For years, information centers preserved important electronic resources by transferring the files at regular intervals to the latest new information carriers available. As described by Besser (2001), refreshing a file involves periodically moving a file from one physical storage medium to another to avoid the physical decay or the obsolescence of that medium. Similarly, refreshing of files involves periodically moving files from one file encoding format to another that is usable in the current computing environment. But with multi-media digital resources (unlike in print) restoring in digital format may not be possible without the original software or hardware.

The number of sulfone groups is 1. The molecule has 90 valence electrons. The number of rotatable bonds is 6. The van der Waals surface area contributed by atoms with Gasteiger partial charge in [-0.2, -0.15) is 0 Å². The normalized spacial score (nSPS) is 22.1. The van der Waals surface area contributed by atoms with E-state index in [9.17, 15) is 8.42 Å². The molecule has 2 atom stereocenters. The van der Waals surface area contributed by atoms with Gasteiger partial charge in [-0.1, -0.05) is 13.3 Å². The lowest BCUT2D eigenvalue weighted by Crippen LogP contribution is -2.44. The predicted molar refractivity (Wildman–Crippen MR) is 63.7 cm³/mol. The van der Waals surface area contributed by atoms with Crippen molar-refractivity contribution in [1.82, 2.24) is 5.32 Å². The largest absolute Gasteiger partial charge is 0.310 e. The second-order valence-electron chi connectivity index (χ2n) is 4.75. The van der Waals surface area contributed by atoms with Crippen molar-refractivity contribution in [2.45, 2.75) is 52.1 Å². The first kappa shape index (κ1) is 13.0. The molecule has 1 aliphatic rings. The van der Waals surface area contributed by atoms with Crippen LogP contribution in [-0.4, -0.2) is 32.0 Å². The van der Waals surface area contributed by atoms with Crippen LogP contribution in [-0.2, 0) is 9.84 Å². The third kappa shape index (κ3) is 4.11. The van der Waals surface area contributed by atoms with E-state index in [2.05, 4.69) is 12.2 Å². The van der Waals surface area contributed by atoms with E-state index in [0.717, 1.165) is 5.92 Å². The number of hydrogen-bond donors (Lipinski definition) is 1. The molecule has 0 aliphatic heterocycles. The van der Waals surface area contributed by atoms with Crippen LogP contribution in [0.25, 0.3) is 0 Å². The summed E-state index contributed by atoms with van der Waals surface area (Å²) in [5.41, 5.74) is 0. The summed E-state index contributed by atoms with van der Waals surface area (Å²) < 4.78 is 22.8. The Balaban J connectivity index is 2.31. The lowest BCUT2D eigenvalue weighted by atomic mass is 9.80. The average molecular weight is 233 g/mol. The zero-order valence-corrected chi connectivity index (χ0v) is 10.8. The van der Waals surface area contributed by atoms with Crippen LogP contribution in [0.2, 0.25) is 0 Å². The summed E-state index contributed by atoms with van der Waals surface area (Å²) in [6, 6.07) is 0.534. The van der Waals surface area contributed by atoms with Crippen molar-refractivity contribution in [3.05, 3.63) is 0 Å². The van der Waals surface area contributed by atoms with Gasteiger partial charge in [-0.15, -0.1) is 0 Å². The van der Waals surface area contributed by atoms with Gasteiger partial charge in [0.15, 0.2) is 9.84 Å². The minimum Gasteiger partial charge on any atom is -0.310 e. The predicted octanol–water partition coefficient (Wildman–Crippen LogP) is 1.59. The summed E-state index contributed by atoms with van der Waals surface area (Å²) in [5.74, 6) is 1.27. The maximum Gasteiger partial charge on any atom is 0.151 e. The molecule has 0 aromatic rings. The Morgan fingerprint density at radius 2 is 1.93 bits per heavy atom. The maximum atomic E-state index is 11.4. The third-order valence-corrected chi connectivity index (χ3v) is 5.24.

Preserving digital resources is made difficult by the fact that digital resources can only be read by software. This would mean that in order to ensure long-term access to digital resources, we need to preserve all the software, hardware, and operating systems on which the software ran. However, with the current quick obsolescence of information technologies, such an approach may not be feasible. Furthermore, inadequate media longevity is one of the issues. For instance, optical disks are expected to have a physical lifetime of up to 30 years but even a life expectancy of 30 years for storage media far exceeds the lifespan of hardware and software. Considering the ever-growing global Internet traffic, another problem is the mass of data and the need to compress it for efficient storage and transmission. However, compression sometime causes loss of data. It is also likely that repeated transfers over years from one carrier to another may cause data loss. This raises a number of issues including copyright, authenticity, and reliability.